HRSG — Critical Feedwater Chemistry Control

By Brad Buecker, ChemTreat, Inc. and Ken Kuruc, Hach

According to reports that continue to appear in trade publications, combined cycle power generation will, for some time, remain an important bridge technology between declining coal-fired power and growing renewable sources.  Additionally, with the expanding evolution of green hydrogen technology, combined cycle power could remain a strong energy source for decades. 

However, as is well-known in the industry, many companies attempt to operate combined cycle plants “lean and mean” to keep costs to a minimum.  This can have quite negative consequences, particularly with regard to chemistry control in the plant’s heat recovery steam generators (HRSGs).  There are many examples of equipment failures and shutdowns from water/steam chemistry upsets, in which either lack of training or insufficient staffing allowed problems to develop.

A critical aspect of HRSG chemistry control is monitoring of feedwater conductivity and pH .  Conductivity measurements (particularly cation conductivity, as outlined below) allow detection of contaminant in-leakage that would otherwise cause significant problems in the steam generator.  Additionally, specific and cation conductivity readings can be utilized to accurately calculate feedwater pH.  Steady pH control is important to help mitigate flow-accelerated corrosion (FAC), which has plagued many plants and has even led to several failures of feedwater and economizer piping over the last three decades. [1]  Modern technology allows all of the necessary instruments to be placed on one compact sample panel section, with readings that can then be distributed to the plant control room or any other location in or outside the facility.  The present article examines this technology.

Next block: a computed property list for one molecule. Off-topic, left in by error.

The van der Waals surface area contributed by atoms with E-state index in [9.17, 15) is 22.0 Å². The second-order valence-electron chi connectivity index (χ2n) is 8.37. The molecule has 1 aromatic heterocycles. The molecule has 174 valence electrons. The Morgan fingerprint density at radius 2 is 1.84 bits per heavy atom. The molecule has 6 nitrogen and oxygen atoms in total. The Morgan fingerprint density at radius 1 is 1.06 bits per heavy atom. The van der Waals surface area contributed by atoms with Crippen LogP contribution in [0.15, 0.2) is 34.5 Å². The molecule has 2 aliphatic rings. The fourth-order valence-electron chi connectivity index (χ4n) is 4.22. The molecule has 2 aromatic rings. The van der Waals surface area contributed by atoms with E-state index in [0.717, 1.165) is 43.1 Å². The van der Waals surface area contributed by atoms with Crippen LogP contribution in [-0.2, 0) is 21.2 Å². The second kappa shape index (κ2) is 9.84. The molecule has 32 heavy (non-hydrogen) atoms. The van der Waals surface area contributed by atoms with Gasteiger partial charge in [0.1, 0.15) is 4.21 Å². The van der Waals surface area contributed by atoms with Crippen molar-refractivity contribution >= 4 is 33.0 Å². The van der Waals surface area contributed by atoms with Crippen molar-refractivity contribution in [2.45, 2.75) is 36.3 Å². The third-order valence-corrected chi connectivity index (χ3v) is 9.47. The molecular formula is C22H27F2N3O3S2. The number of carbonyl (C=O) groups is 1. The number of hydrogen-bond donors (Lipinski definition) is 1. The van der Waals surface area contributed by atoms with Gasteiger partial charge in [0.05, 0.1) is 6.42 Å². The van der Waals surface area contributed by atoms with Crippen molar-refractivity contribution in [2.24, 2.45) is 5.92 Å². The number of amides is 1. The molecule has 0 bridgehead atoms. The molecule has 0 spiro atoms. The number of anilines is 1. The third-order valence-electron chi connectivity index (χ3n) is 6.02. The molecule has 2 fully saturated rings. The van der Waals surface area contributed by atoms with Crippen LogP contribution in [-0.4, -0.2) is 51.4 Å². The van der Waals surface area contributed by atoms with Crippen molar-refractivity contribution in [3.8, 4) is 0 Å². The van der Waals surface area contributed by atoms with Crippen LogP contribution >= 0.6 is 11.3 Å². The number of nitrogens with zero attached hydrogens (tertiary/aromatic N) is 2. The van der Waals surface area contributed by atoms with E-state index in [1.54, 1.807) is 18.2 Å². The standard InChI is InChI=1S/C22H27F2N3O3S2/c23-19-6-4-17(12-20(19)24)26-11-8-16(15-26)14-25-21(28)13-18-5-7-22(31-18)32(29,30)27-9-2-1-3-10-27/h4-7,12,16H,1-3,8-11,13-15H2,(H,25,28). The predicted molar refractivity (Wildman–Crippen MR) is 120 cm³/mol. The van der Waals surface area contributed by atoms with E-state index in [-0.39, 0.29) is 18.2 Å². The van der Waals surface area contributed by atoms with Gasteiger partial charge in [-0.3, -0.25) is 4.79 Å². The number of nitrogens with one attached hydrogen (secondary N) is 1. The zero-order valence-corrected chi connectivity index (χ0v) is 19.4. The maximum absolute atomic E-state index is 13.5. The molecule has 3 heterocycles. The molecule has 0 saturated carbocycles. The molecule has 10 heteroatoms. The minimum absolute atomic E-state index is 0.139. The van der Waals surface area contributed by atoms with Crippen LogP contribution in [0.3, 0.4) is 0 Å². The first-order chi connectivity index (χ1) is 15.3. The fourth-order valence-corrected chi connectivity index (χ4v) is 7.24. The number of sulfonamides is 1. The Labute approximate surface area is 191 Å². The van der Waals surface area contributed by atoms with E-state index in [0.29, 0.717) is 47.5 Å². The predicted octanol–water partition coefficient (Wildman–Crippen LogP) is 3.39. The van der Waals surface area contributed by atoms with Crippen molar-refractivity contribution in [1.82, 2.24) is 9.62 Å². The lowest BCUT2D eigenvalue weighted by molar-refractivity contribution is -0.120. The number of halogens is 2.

The Importance of Measuring Conductivity

All waters conduct electricity, and the conductance (or alternatively the resistance to electrical flow) is directly related to the dissolved solids concentration.  Specific conductivity (SC) is a general measure of all dissolved ions in a water sample.  For example, completely deionized water has an SC of 0.055 microsiemens (µS) per centimeter (cm), as measured at 25°C. Drinking waters typically have a conductivity of several hundred µS/cm specific conductivity. 

Because condensate and feedwater for steam-generating power plants must be quite pure to minimize corrosion and scale formation, makeup water systems are typically designed to produce effluent per the following guidelines:

  • Specific conductivity:  ≤0.1 µS/cm
  • Sodium:  ≤2 parts-per-billion (ppb)
  • Silica:  ≤10 ppb

This water can have an aggressive impact, including the aforementioned flow-accelerated corrosion, on the carbon steel, which typically constitutes feedwater piping, heat exchanger shells, economizer tube bundles, and low-pressure HRSG evaporators.  pH has a large influence on the water’s corrosion potential, as illustrated by the following well-known diagram.

Figure 1.  Influence of temperature and pH on iron dissolution from carbon steel. [2]

For decades, a standard procedure has been feed of ammonia (NH3) to condensate/feedwater to establish a mildly alkaline pH and minimize corrosion.

            NH3 + H2O <> NH4+ + OH    Eq. 1

Ammonia dosing is recommended for most HRSGs to maintain pH25C within a range of 9.6—10.0.  But in the realm of high-purity water chemistry monitoring, two difficulties exist with accurately monitoring this chemistry:

  • Measuring pH directly in high-purity water is difficult and can be prone to errors.
  • Ammonia increases condensate SC, making SC readings problematic for detection of impurity ingress (e.g., from a condenser tube leak), as the ammonia influence can easily mask small but still problematic contamination.

Regarding the first issue, the following table outlines the ammonia concentrations that correlate to the range of pH values common in feedwater systems.